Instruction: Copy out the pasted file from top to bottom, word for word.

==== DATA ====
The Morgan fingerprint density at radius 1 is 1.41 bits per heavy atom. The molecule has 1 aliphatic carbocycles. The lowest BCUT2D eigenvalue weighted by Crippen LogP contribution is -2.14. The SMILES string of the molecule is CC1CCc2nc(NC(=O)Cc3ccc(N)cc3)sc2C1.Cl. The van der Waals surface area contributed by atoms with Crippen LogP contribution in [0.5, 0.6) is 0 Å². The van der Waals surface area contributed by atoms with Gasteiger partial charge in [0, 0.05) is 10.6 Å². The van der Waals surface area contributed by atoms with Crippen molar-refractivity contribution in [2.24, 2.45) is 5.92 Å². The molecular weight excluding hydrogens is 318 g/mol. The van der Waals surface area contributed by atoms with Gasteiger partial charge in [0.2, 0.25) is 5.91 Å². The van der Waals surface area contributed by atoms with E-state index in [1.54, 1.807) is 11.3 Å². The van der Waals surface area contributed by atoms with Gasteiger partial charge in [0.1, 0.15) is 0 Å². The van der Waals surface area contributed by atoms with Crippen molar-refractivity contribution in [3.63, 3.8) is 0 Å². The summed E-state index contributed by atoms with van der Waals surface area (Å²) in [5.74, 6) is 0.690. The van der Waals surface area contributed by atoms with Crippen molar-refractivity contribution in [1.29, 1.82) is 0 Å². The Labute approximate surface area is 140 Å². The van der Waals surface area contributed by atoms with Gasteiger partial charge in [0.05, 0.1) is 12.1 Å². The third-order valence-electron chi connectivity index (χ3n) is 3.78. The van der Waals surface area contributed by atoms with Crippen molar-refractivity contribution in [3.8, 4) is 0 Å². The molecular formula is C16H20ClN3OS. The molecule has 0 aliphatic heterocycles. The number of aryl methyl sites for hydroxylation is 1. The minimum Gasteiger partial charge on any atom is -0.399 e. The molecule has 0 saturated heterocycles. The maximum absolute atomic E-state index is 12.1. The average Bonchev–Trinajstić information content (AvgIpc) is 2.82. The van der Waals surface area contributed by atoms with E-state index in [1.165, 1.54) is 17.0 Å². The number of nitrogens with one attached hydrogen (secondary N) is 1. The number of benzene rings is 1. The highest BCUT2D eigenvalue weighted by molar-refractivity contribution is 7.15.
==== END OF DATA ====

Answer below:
The Morgan fingerprint density at radius 1 is 1.41 bits per heavy atom. The molecule has 1 aliphatic carbocycles. The lowest BCUT2D eigenvalue weighted by Crippen LogP contribution is -2.14. The SMILES string of the molecule is CC1CCc2nc(NC(=O)Cc3ccc(N)cc3)sc2C1.Cl. The van der Waals surface area contributed by atoms with Crippen LogP contribution in [0.5, 0.6) is 0 Å². The van der Waals surface area contributed by atoms with Gasteiger partial charge in [0, 0.05) is 10.6 Å². The van der Waals surface area contributed by atoms with Crippen molar-refractivity contribution in [2.24, 2.45) is 5.92 Å². The molecular weight excluding hydrogens is 318 g/mol. The van der Waals surface area contributed by atoms with Gasteiger partial charge in [0.2, 0.25) is 5.91 Å². The van der Waals surface area contributed by atoms with E-state index in [1.54, 1.807) is 11.3 Å². The van der Waals surface area contributed by atoms with Gasteiger partial charge in [0.1, 0.15) is 0 Å². The van der Waals surface area contributed by atoms with Crippen molar-refractivity contribution in [3.63, 3.8) is 0 Å². The summed E-state index contributed by atoms with van der Waals surface area (Å²) in [5.74, 6) is 0.690. The van der Waals surface area contributed by atoms with Crippen molar-refractivity contribution in [1.29, 1.82) is 0 Å². The Labute approximate surface area is 140 Å². The van der Waals surface area contributed by atoms with Gasteiger partial charge in [0.05, 0.1) is 12.1 Å². The third-order valence-electron chi connectivity index (χ3n) is 3.78. The van der Waals surface area contributed by atoms with Crippen molar-refractivity contribution in [3.8, 4) is 0 Å². The molecular formula is C16H20ClN3OS. The molecule has 0 aliphatic heterocycles. The number of aryl methyl sites for hydroxylation is 1. The minimum Gasteiger partial charge on any atom is -0.399 e. The molecule has 0 saturated heterocycles. The maximum absolute atomic E-state index is 12.1. The average Bonchev–Trinajstić information content (AvgIpc) is 2.82. The van der Waals surface area contributed by atoms with E-state index in [1.165, 1.54) is 17.0 Å². The number of nitrogens with one attached hydrogen (secondary N) is 1. The number of benzene rings is 1. The highest BCUT2D eigenvalue weighted by molar-refractivity contribution is 7.15.